"Stoneman then asked Sherman if he could then proceed on to Andersonville to attempt to liberate this site. Sherman said absolutely NO and the reasons were that crossing Georgia in a 50 mile path in itself would take a large number of men, supply trains, and other resources. To widen the path to nearly 100 miles to Andersonville would not only use up more men and resources but would slow the march down, and reduce the chances of success. Shermans view was to get to Savannah as soon as possible, cut Georgia in half, which would bring the war to a faster close and in turn, save lives of those here at Andersonville. In theory this made logical sense."
            Ok Edwin and all.... here's the story.
            It was well known the conditions here at Andersonville and what was happening. I tend to believe that deep down, the reports were not believed in total in the same way that we knew what the Jews were suffering in WWll but didn't believe it was that bad. That's just my opinion.

            Anyway when Sherman was leaving Atlanta, one of his cavalry officers,, General George Stoneman was ordered to advance the main lines to Macon destroying the rail lines as he went. Macon is where much of the supplies for Confederates were coming from. It was known that there was an officers stockade in Macon ( Andersonville was an enlisted mans prison ) and Stoneman asked Sherman that if he was able to get to Macon, could he attempt to liberate the officers stockade. As this was on the south edge of Sherman's planned path to Savannah, he was given the go ahead.

            Stoneman then asked Sherman if he could then proceed on to Andersonville to attempt to liberate this site. Sherman said absolutely NO and the reasons were that crossing Georgia in a 50 mile path in itself would take a large number of men, supply trains, and other resources. To widen the path to nearly 100 miles to Andersonville would not only use up more men and resources but would slow the march down, and reduce the chances of success. Shermans view was to get to Savannah as soon as possible, cut Georgia in half, which would bring the war to a faster close and in turn, save lives of those here at Andersonville. In theory this made logical sence.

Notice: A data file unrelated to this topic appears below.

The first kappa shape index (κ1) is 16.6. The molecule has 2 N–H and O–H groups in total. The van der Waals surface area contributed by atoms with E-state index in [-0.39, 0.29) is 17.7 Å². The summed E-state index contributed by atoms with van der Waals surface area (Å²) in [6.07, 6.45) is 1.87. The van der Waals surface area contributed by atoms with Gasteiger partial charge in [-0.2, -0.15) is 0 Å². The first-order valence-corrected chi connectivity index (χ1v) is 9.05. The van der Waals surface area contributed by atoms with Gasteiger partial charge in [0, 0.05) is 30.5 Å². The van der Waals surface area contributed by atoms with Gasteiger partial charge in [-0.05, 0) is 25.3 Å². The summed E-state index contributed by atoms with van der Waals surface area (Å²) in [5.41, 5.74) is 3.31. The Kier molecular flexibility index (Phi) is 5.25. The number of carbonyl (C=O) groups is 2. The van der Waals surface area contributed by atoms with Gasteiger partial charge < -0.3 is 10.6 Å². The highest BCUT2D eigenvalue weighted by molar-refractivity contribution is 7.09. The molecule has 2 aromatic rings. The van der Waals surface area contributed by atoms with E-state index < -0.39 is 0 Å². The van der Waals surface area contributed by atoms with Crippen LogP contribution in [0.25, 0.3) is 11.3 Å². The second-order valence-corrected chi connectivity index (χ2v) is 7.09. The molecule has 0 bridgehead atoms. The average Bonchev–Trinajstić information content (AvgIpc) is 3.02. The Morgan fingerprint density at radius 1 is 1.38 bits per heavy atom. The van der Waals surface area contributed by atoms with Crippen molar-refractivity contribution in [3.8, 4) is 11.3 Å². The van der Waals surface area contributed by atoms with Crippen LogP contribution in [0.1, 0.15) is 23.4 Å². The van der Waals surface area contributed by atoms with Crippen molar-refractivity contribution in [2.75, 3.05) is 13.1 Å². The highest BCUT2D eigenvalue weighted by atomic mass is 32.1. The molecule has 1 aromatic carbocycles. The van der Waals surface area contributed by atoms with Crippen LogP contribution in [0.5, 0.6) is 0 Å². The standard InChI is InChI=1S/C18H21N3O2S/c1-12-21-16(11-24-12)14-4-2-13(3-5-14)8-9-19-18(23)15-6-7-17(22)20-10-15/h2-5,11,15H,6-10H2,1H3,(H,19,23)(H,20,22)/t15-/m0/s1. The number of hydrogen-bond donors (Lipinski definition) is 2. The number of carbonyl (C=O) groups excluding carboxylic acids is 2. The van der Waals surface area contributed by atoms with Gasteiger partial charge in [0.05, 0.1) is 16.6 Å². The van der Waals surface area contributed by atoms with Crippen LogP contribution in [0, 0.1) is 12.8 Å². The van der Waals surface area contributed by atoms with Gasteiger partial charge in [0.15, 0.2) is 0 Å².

Stoneman pestered Sherman for some time until Sherman actually gave in telling Stoneman that after liberating those at Macon, he could proceed to Andersonville but he would be on his own. All of this never had a chance to happen. Stoneman and his cavalry began their work southeast of Atlanta and at Hillsboro Georgia on July 31 1864 they were severly thrashed in a battle where the majority of Stonemans men were captured and ended up here at Andersonville not as liberators, but as POW. Stoneman himself was held at Macon for a short time and exchanged being the highest ranking officer taken POW during the war.

            Kevin

            ----- Original Message -----
            From: Edwin Gravitt
            To: 20th_Massachusetts_ Infantry_ Regiment@ yahoogroups. com
            Sent: Tuesday, August 18, 2009 3:08 PM
            Subject: [20th_Massachusetts _Infantry_ Regiment] Re: September Chat

            (sorry if this is a duplicate)
            Several of my ancestors were killed by Gen. W.T. Sherman's troops at or near the battle of Kennesaw, Ga. And, I have often wondered why, after they burned and destroyed Atlanta, he didn't dispatch a small unit over to Andersonville prison about 100 miles away, with food and medical supplies for all of the starving occupants there, including CSA Camp Commander Capt. Wirtz.
            Edwin

            "Coly" wrote:
            I would like to thank Kevin Frye for answering our questions on Civil
            War P.O.W camps Saturday night. The September chat will be on the battle
            of Antietam. I am currently looking for someone to join us for chat to
            answer our questions and will keep the group updated on who will be